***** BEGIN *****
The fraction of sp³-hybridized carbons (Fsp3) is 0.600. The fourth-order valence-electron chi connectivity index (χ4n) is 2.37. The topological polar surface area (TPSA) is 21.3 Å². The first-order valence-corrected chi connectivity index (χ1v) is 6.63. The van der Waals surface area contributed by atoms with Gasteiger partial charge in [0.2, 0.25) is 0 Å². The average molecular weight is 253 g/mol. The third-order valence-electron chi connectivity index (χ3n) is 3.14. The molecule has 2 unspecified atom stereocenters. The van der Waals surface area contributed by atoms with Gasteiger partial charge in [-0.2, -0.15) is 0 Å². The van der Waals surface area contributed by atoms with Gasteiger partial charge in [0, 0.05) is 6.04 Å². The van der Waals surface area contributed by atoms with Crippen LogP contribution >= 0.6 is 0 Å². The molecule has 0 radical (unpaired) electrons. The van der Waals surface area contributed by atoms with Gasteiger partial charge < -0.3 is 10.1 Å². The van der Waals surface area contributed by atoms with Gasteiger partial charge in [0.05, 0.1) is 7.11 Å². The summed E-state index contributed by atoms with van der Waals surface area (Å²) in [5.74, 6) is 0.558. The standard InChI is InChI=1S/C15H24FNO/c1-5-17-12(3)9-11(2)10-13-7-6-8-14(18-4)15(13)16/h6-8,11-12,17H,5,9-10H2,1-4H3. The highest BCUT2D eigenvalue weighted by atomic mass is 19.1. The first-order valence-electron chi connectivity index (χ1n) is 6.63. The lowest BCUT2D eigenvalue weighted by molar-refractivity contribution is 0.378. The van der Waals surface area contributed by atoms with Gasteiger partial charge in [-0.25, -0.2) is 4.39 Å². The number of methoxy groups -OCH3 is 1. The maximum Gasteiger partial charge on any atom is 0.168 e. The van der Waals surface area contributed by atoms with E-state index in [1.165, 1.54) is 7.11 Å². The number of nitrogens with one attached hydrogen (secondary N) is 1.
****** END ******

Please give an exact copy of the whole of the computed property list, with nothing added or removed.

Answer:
The fraction of sp³-hybridized carbons (Fsp3) is 0.600. The fourth-order valence-electron chi connectivity index (χ4n) is 2.37. The topological polar surface area (TPSA) is 21.3 Å². The first-order valence-corrected chi connectivity index (χ1v) is 6.63. The van der Waals surface area contributed by atoms with Gasteiger partial charge in [0.2, 0.25) is 0 Å². The average molecular weight is 253 g/mol. The third-order valence-electron chi connectivity index (χ3n) is 3.14. The molecule has 2 unspecified atom stereocenters. The van der Waals surface area contributed by atoms with Gasteiger partial charge in [-0.2, -0.15) is 0 Å². The van der Waals surface area contributed by atoms with Gasteiger partial charge in [0, 0.05) is 6.04 Å². The van der Waals surface area contributed by atoms with Crippen LogP contribution >= 0.6 is 0 Å². The molecule has 0 radical (unpaired) electrons. The van der Waals surface area contributed by atoms with Gasteiger partial charge < -0.3 is 10.1 Å². The van der Waals surface area contributed by atoms with Gasteiger partial charge in [0.05, 0.1) is 7.11 Å². The summed E-state index contributed by atoms with van der Waals surface area (Å²) in [5.74, 6) is 0.558. The standard InChI is InChI=1S/C15H24FNO/c1-5-17-12(3)9-11(2)10-13-7-6-8-14(18-4)15(13)16/h6-8,11-12,17H,5,9-10H2,1-4H3. The highest BCUT2D eigenvalue weighted by atomic mass is 19.1. The first-order valence-electron chi connectivity index (χ1n) is 6.63. The lowest BCUT2D eigenvalue weighted by molar-refractivity contribution is 0.378. The van der Waals surface area contributed by atoms with Gasteiger partial charge in [-0.25, -0.2) is 4.39 Å². The number of methoxy groups -OCH3 is 1. The maximum Gasteiger partial charge on any atom is 0.168 e. The van der Waals surface area contributed by atoms with E-state index in [1.165, 1.54) is 7.11 Å². The number of nitrogens with one attached hydrogen (secondary N) is 1.